I really fell in love with the actor and his voice in “Truly, Madly, Deeply”. It was because of him that I went out and bought a volume of Pablo Neruda. He made me laugh and cry in “Galaxy Quest”. He stole the Robin Hood movie from Kevin Costner so spectacularly that it wasn’t even funny. He broke your heart as the nice but clueless husband in “Love, Actually”. He made one hell of an angel in “Dogma”. And Snape… always. Always. More him than anyone else in that movie, actually. Do I need to go on?
Where’s that phone directory? I have a dire need of a magnficent voice to read it to me. So that I can cry a little, perhaps.
Look, I know all of us are born, and all of us must die – but really – stop, 2016. Just stop. Stop taking people like this before we’re ready to let them go. They were both 69 years old. That’s no age. They had a lifetime still that they should have had to shine in the dark for us. They had so much more to give the world, they had so much more love to receive from it.
My sympathies go first of all to the families who have lost not just an icon but someone they have loved, a part of their hearts. That, first, of course.
But beyond that the world has lost irreplaceable people. And it isn’t even two full weeks into 2016 yet.
Is this the sort of year we can expect, then…? Sorrow, sorrow, sorrow?…
Shifting the reader’s perspective
‘Shifter, the third book in The Were Chronicles, is now out and at Galleywampus I take a reflective look back on the first series (but not the last, there are more stories to be told in this world.)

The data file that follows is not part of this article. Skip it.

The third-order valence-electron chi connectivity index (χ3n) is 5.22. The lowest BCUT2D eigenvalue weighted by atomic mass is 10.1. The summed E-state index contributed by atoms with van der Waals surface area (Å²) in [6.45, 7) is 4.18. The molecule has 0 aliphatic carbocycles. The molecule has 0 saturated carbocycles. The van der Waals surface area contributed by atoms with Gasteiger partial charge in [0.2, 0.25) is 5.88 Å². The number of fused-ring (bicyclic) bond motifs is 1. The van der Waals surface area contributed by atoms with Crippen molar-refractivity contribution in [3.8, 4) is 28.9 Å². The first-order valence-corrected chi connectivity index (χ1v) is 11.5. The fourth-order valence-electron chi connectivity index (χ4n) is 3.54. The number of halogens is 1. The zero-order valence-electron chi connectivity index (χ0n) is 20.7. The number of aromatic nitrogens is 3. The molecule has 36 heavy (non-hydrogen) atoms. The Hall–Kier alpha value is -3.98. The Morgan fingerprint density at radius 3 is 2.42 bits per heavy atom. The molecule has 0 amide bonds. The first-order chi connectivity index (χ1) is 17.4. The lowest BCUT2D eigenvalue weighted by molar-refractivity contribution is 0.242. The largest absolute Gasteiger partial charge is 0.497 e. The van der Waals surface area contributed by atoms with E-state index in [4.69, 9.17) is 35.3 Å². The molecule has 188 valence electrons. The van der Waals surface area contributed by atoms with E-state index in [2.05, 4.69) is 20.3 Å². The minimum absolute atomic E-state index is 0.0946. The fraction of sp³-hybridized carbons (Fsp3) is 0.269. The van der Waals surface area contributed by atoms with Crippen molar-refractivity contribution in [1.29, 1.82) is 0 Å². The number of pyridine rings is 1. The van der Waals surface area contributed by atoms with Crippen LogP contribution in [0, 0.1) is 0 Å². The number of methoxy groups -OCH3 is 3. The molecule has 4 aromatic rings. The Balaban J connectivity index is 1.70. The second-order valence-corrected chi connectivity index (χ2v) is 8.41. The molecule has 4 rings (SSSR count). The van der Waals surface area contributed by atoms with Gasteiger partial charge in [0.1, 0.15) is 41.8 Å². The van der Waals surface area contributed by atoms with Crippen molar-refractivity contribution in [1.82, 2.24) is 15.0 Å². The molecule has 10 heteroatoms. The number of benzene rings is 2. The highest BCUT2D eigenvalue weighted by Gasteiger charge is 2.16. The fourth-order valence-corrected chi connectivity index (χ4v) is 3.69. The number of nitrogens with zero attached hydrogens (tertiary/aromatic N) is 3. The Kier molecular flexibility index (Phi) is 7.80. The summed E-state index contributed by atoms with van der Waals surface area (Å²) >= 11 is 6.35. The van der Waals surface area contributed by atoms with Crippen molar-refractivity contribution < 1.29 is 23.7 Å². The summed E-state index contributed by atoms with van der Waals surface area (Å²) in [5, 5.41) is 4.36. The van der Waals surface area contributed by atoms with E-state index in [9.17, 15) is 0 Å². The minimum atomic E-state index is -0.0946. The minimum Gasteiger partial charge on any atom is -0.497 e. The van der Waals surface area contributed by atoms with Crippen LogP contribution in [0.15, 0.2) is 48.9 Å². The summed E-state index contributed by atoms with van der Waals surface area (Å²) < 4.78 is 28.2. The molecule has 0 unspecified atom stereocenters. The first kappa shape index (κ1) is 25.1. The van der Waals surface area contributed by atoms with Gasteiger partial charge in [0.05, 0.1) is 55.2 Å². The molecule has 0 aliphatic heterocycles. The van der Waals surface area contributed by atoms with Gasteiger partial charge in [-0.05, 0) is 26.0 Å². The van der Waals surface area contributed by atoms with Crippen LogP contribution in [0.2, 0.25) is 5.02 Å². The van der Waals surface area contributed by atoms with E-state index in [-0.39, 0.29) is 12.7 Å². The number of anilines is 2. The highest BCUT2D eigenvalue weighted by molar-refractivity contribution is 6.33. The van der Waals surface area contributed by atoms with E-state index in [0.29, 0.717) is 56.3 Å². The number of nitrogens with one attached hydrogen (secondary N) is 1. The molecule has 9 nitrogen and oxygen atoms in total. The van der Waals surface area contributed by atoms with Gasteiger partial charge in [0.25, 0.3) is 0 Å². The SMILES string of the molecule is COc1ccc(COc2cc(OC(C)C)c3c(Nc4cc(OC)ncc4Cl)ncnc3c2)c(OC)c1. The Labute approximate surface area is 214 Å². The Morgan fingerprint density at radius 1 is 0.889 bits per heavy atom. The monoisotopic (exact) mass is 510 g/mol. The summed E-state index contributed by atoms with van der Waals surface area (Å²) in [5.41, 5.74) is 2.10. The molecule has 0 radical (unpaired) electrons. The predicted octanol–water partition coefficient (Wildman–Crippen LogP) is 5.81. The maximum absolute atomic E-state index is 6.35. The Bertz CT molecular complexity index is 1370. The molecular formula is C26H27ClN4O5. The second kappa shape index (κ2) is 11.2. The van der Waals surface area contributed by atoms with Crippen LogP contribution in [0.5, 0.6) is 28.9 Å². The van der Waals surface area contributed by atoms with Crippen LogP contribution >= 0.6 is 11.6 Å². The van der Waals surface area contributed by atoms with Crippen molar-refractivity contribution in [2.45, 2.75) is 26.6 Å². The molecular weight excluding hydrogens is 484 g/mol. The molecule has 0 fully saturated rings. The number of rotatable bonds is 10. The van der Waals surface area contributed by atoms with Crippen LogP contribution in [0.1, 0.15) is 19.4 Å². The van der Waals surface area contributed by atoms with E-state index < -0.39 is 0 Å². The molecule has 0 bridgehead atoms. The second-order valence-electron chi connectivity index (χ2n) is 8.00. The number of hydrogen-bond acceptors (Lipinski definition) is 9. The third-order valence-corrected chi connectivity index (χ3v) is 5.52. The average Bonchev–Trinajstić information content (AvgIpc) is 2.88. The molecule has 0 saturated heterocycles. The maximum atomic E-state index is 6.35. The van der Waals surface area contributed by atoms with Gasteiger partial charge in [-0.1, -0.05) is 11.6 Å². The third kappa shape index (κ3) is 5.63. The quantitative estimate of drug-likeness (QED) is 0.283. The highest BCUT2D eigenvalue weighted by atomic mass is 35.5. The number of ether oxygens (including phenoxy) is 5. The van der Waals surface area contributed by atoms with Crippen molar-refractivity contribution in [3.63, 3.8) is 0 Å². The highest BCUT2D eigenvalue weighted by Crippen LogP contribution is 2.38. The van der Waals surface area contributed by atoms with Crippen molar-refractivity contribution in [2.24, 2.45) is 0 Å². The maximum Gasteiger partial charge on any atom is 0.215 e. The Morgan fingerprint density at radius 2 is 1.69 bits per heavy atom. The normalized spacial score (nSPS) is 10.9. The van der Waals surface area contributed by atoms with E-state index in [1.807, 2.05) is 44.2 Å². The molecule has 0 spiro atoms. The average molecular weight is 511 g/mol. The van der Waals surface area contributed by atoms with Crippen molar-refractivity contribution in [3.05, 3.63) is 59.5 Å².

I might write fantasy but these books, as one perspicacious reviewer pointed out, are more about being HUMAN than they ever were about non-human “monsters”. In fact, in this book, a lot of the monsters ARE pure human, and the creatures we so love to think of as monstrous are just as fragile and vulnerable as we would be. The enemy is ALWAYS us.
What I write about are the concerns of the human mind, the human body, the human heart, the human soul.
I do not, never have, never will, aim for preaching my own gospel through the bully pulpit of my own fiction. All I do, as the writer, is choose an issue, a problem, an idea, and use the power of story to reveal it, to explain it, to disarm it, perhaps to conquer it through understanding. I always want my stories to have more depth to them than just the surface glitter of pretty sunlight on the surface of water. When I tell a story the underlying stories are always there. Not preachily, not dogmatically, but they’re there. They will always be there.
Quote of the Day
“It’s a human need to be told stories. The more we’re governed by idiots and have no control over our destinies, the more we need to tell stories to each other about who we are, why we are, where we come from, and what might be possible. Or, what’s impossible? What’s a fantasy?
Actors are agents of change. A film, a piece of theater, a piece of music, or a book can make a difference. It can change the world.” ~ Alan Ricknan on the importance of storytelling
Alma Alexander My books Email me